Mailing addresses in rural communities may not be attached to a residential address at all, but instead a central mail pickup location (maybe at the end of the road for all the neighbors on that street), a PO Box, or a mailbox service.
You use this address when you want to have something sent to you (or use it as your return address) while using your residential address to help people triangulate where you are located physically.
This distinction is a huge piece of the puzzle in making sure that your mail always ends up going where you want it to go!
Why Won’t the USPS Ship to My Residential Address?
The overwhelming majority of situations where you need to make a distinction between a residential address and a mailing address comes down to whether or not the USPS will deliver mail to your home or not.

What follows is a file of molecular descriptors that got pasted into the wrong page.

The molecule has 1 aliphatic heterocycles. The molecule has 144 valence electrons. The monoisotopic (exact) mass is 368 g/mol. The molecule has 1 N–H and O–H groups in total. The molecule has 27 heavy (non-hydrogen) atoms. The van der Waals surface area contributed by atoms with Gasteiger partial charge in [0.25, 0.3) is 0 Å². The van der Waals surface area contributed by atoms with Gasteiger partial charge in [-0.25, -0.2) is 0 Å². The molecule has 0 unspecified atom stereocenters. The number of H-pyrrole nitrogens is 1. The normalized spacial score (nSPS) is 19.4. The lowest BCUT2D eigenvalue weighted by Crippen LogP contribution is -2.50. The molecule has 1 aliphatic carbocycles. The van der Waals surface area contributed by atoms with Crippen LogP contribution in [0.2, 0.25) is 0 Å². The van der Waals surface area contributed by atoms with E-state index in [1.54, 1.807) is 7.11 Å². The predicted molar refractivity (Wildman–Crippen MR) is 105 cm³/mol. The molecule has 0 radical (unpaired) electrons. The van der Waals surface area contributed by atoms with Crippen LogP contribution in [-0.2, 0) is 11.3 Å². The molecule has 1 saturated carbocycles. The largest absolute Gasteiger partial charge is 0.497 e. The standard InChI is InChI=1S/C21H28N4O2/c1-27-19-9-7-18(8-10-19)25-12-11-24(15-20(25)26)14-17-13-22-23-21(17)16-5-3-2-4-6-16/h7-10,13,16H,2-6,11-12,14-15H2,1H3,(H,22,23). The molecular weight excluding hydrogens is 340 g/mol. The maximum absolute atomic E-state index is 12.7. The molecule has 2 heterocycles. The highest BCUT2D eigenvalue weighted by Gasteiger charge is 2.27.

As we highlighted a moment ago, for the overwhelming majority of Americans their residential address is going to be exactly the same as their mailing address – keeping things really neat, really clean, and really consistent.
For some, however, that’s not the case – and it’s because the USPS won’t bring mail to your door for one reason or another.
Some Americans are going to discover that their local post office isn’t staffed enough to do full rural delivery, recommending that people living in that town or community instead go with a PO Box (usually offered at a discount rate) to collect their mail.
Some Americans also discover (especially when they build new homes) that the USPS simply doesn’t have a record of their residential address in their mailing database, and therefore no ability to get your mail to your house to begin with.
At the end of the day, you’ll usually be able to clear this question up with a simple phone call to your local post office.
Just asked them why you can have mail delivered to your residential address and they’ll give you the exact reason as well as some helpful information to alleviate this problem going forward.